Anatomy of Carpal Tunnel

-  Discussion:
     - transverse carpal ligament, is a heavy band of fibers which runs between hamate & pisiform medially to scaphoid and trapezium laterally, and forms
            fibrous sheath which contains carpal tunnel anteriorly within fibro-osseous tunnel;
            - posteriorly, tunnel is bordered by carpal bones, and transports median nerve & finger flexor tendons from forearm to hand;
     - lies deep to palmaris longus & is defined by 4 bony prominences;
            - proximally, by pisiform & tubercle of scaphoid;
            - distally by hook of hamate & tubercle of trapezium;
     - from hamate & pisiform medially to scaphoid & trapezium laterally;
     - transverse carpal ligament, portion of volar carpal ligament, runs between these 4 prominences & forms fibrous sheath which contains
            carpal tunnel anteriorly w/in fibro-osseous tunnel;
     - posteriorly tunnel is bordered by carpal bones;

- Superficial Anatomy:
     - palmaris longus passes in front of flexor retinaculum to become continuous with the palmar fascia (see transverse carpal ligament);
     - palmar cutaneous branch of median nerve, which innervates skin over base of thenar eminence, arises short distance prox to flexor
            retinaculum, pierces deep fascia, & course superficial to the flexor retinaculum to reach the skin;
            - palmar cutaneous nerve of ulnar nerve course superficial to transverse carpal ligament & is not involved in CTS;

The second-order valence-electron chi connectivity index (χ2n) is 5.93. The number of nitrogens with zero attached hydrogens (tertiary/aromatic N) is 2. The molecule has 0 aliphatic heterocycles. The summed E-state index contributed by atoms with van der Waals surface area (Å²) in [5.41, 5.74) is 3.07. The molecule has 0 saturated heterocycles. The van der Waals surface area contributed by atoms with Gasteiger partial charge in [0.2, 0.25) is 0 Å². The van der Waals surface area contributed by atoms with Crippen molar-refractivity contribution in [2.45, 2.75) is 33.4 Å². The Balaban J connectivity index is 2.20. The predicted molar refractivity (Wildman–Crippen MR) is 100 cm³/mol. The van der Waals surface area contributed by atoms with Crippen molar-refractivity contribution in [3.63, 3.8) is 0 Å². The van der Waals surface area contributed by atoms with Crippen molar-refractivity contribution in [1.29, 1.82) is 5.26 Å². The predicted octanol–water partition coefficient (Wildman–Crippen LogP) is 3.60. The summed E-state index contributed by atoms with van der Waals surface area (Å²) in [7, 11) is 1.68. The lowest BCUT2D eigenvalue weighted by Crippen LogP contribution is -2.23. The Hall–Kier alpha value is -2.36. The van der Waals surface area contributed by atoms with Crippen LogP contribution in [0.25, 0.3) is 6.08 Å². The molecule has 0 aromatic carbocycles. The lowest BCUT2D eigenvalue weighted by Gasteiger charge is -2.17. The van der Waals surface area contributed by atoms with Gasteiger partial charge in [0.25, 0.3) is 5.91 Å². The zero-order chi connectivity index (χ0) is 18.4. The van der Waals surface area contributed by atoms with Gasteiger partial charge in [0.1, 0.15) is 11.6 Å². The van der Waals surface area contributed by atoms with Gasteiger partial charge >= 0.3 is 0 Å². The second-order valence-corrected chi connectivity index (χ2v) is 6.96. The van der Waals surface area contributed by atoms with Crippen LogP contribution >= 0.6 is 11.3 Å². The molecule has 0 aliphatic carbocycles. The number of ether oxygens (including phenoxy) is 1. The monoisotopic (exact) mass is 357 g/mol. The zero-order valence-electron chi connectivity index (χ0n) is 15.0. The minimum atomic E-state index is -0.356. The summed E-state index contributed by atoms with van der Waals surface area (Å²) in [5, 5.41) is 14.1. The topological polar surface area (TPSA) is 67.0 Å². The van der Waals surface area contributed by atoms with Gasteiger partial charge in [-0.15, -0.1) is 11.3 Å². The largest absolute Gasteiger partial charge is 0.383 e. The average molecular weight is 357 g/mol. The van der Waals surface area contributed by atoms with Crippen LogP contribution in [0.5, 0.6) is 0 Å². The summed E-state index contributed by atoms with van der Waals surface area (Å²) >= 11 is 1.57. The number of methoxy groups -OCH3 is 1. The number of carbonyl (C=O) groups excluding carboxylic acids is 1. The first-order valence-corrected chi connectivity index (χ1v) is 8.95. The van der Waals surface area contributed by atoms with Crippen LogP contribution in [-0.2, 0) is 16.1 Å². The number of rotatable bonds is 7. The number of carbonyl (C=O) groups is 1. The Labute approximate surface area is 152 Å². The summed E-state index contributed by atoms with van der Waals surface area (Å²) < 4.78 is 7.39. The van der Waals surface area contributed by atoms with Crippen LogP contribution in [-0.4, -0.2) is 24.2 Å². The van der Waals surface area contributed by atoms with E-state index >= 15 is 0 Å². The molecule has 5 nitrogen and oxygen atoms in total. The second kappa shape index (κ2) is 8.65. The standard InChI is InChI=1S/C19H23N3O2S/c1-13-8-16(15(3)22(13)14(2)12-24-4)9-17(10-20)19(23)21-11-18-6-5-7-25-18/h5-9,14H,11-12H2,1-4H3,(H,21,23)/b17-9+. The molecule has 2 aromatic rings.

- distal volar flexion crease crosses proximal end of scaphoid and pisiform & marks proximal edge of TCL;
     - references:
            - Safety of carpal tunnel release with a short incision. A cadaver study
            - Anatomy of neurovascular structures around the carpal tunnel during dynamic wrist motion for endoscopic carpal tunnel release

- Contents of Tunnel:

     - tunnel transports median nerve & finger flexor tendons (FDS, FDP , & FPL);
     - motor branch of median nerve in hand arises under or just distal to flexor retinaculum, & winds around distal border of retinaculum
            to reach hypothenar muscles and the lateral 2 lumbricals;
            - numerous variations in the branching have been described;
     - sensory branches innervate lateral three and 1/2 digits & palm of the hand;
     - references:
            - Anatomic variations of the median nerve in carpal tunnel release
            - Anatomical relationships among the median nerve thenar branch, superficial palmar arch, and transverse carpal ligament

- Guyon's Canal
      - ulnar nerve & artery do not pass thru tunnel but lie superficial to it in guyon's canal
      - pisiform is palpable & serves to mark entry, on its lateral aspect, of ulnar nerve and artery into the hand;

- Landmarks:
    - distal volar flexion crease crosses proximal end of the scaphoid & pisiform & identifies proximal edge of the transverse carpal ligament;
    - pisiform is palpable and just laterally will identify entry of ulnar nerve and artery into hand;
    - all thenar & hypothenar muscles, except the abductor minimi, originate partly from the transverse carpal ligament.
    - The Palmar Fat Pad Is a Reliable Intraoperative Landmark During Carpal Tunnel Release

    - Kaplan's Line:
           - Kaplan oblique line (line drawn from apex of interdigital fold between thumb and index finger, toward ulnar side
                   of hand, parallel w/ proximal palmar crease, & passing 4-5 mm distal to pisiform bone

The transverse carpal ligament. An important component of the digital flexor pulley system.

Transverse carpal ligament reconstruction in surgery for carpal tunnel syndrome: a new technique.

Anatomy of the flexor retinaculum.

Prevalence of anatomic variations encountered in elective carpal tunnel release

The Carpal Insertions of the Transverse Carpal Ligament

Original Text by Clifford R. Wheeless, III, MD.

Last updated by Data Trace Staff on Monday, April 1, 2013 9:47 am